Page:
Actually, Meningsbee didn’t know what his intentions were, but had no reason to argue with the assertion.

Matrisse marched on. “You cannot do this. You are a man, even though you think you are of God. I mean, you know you’re of God, but you’re also a man. What I’m saying is, a man of God is still more man than God. Even if you would never lay a hand on this young girl, everybody would have visions of you fondling her, making wild passionate love to her, and never give you the benefit of the doubt, even if you were remaining pure and chaste.”

Meningsbee hadn’t even thought about it. Any of it. He started to object, but Matrisse interrupted.

“I’m not asking your opinion on this. I am telling you that I will take this woman into my home for two weeks and treat her as my daughter. And her little child will become my pappoose. That’s fourteen days. In that fourteen days, you should talk to her, find out what she wants to do–but make sure that she does not accidentally turn into a Jezebel who comes and destroys this work of God. Do you understand me?”

Meningsbee did.

Matrisse disappeared, and he sat for a moment, thinking about her words. Perhaps they were crude, but they were true to the understanding she possessed of the locals based upon the abundance of experience she had with their tongue-wagging.

At length, he emerged from the alcove and saw her with Kitty and Hapsy, heading toward the door, with Kitty turning helplessly to wave as the juggernaut of activity known as Matrisse pushed them toward home.

Meningsbee smiled.

Sometimes every human being needs to have saints who come along to help make dreams lose their cloudiness…and offer clearer skies.

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Cracked 5 … December 1st, 2015

 Jonathots Daily Blog

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Things I Don’t Want For Christmas

A. A cow donated in my name to a tribe in Africa.

 

B. Anything you made by hand with paint, glue, macaroni or “love.”

 

C. A picture of you and me together, smiling for some reason which we no longer remember.

 

D. A certificate to get anything that I don’t usually get, or will have to wait to get.

 

E. Anything I personally have to assemble.

 

Cracked 5 Best of Best

 

 

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Populie: Mars and Venus…. May 21, 2014

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mars“Men are from Mars and Women are from Venus.”

I never read the book so I shall not comment on its content, but this concept has been a deterrent to finding commonality in the human race.

It generates a POPULIE: men and women just naturally don’t get along very well.

Politics loves this because it gives them an additional demographic and contingency to try to either attack or appease.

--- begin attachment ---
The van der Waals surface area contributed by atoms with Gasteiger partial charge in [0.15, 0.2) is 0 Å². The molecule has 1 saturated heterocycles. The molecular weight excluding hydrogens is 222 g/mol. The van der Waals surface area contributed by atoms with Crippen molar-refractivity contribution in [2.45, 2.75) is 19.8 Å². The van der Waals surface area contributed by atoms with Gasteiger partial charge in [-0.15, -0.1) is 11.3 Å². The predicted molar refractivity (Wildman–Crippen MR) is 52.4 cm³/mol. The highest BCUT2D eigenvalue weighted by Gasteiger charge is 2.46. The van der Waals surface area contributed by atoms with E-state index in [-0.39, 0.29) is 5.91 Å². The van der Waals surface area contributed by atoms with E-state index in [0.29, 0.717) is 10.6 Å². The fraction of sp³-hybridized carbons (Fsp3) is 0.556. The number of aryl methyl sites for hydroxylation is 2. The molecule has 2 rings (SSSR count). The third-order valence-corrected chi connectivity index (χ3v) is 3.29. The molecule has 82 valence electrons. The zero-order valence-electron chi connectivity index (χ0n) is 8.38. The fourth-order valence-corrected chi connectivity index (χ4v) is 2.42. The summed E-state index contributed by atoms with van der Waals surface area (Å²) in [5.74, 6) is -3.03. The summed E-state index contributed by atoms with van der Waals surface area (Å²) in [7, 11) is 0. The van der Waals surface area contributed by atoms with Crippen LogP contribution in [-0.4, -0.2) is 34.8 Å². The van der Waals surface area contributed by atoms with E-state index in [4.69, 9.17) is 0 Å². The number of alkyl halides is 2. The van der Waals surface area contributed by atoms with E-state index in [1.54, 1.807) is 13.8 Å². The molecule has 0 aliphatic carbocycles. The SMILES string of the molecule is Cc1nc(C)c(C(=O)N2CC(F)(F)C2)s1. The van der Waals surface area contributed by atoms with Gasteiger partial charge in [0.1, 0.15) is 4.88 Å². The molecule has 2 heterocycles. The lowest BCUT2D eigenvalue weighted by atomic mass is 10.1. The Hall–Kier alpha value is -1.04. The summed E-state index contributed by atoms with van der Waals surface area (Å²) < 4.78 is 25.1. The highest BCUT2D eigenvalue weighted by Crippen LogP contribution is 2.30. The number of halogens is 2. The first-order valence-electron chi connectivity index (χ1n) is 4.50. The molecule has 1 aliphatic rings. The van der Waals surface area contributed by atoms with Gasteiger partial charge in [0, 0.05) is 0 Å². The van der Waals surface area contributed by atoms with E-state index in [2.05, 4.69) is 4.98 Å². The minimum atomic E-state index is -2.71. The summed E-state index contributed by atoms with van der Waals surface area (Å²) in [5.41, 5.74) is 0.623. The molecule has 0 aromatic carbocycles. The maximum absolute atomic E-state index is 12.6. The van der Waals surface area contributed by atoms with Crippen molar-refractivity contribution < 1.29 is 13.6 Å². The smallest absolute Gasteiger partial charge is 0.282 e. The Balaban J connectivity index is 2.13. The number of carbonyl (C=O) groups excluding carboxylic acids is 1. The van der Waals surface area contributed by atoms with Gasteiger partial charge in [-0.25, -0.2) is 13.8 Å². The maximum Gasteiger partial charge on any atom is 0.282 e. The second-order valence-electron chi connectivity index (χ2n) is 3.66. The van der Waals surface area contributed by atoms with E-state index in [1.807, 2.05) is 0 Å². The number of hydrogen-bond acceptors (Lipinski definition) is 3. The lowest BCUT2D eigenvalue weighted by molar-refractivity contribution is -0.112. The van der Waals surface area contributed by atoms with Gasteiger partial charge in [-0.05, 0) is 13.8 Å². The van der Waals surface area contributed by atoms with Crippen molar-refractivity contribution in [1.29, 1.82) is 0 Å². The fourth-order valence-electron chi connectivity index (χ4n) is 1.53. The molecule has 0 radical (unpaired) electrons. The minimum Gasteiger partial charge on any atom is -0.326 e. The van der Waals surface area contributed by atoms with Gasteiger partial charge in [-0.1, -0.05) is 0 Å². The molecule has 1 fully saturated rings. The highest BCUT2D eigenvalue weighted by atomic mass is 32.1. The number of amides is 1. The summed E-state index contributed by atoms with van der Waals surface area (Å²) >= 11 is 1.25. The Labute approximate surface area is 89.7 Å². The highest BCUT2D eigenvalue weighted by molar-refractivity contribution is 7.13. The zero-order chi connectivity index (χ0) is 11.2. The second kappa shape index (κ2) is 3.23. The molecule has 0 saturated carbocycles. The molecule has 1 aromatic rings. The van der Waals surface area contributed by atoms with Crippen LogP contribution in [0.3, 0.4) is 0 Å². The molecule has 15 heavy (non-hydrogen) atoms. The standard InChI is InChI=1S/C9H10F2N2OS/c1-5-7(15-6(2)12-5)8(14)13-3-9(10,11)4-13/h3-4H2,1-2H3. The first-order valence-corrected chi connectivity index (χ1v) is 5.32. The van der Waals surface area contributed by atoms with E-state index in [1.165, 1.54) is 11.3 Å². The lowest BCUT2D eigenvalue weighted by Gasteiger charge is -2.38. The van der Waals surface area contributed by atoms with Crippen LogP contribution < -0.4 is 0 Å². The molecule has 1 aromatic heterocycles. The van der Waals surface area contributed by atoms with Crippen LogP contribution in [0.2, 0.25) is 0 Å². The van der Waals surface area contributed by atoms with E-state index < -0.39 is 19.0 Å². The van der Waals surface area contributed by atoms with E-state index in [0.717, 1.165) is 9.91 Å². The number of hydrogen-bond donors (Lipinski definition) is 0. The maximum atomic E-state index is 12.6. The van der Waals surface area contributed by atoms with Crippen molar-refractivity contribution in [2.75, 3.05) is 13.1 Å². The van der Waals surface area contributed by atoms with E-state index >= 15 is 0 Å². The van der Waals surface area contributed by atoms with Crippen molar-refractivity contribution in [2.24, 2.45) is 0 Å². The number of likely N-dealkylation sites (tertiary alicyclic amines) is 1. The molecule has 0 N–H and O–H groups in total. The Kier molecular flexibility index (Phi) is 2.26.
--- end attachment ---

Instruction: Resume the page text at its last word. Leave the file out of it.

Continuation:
Entertainment favors this particular assertion because it gives them fodder for plotlines which are only resolved with a closing decision that “men and women just don’t get along.”

Religion lines up to join in the segregation between the sexes, affirming antiquated scriptures that have done very little to promote harmony in the human family.

Here’s the problem: the process by which we try to distinguish our uniqueness is also the declining mentality that always spirals down to destruction. It begins with:

  1. We’re all different.
  2. Since we’re different, we need our clump.
  3. Our clump is better than their clump. Their clump sucks.
  4. Let’s hurt them.

It doesn’t matter whether you’re talking about Nazi Germany, slavery or men and women. It’s the same problem.

Once Adolph Hitler was able to convince the German people that the average family in Berlin was different from the Jews, it was an easy step to suggest that the Jews should clump together and the German people should have their own area.

Of course, once we’re clumped, we need to promote our brand. To do so, we have to detract from anything that isn’t us. So you can see, after a while, all Adolph had to do to support his decision to annihilate the Jews was to prove that the Jewish clump was completely unnecessary, if not dangerous.

The same thing was true with slavery. The white plantation owners needed workers but they couldn’t afford them. So some people with big boats convinced the Southerners that the folks in Africa were different–primitive. Perhaps even unintelligent. So it made sense to clump all the white people together and all the black people together since there was a cultural barricade. Once the clumping was permitted, it became necessary to punish those who were not in our clump by creating the “big house” and the slave quarters. And of course, once you have that clump living in squalor, like pigs, it’s all right to hurt them.

There is only one criterion for spirituality. It is not baptism, communion, faith, scriptures or tithing. It is simply this: how do I treat people?

Do I insist there are differences–to make me look multicultural? Or am I in pursuit of similarities, to make us all become human?

As long as we insist that men and women are in an exhausting struggle of misunderstanding which only occasionally is penetrated by sexual relations, we will be ignorant cave people, scratching our asses and grunting in the darkness.

Truth doesn’t always make immediate sense. It’s because the sense of the day is rarely the truth.

Escape the Populie. Don’t criticize Islam, Africa, China and other cultures for how they treat women, when our country has turned equality into a joke.

This is the cutting edge issue of our day. Until we treat men and women as equals who are intended to work together, racial harmony, cultural acceptance and spiritual toleration will merely be a myth.

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After an appearance earlier this year in Surprise, Arizona, Janet and I were blessed to receive a “surprise” ourselves. Click on the beautiful Arizona picture above to share it with us!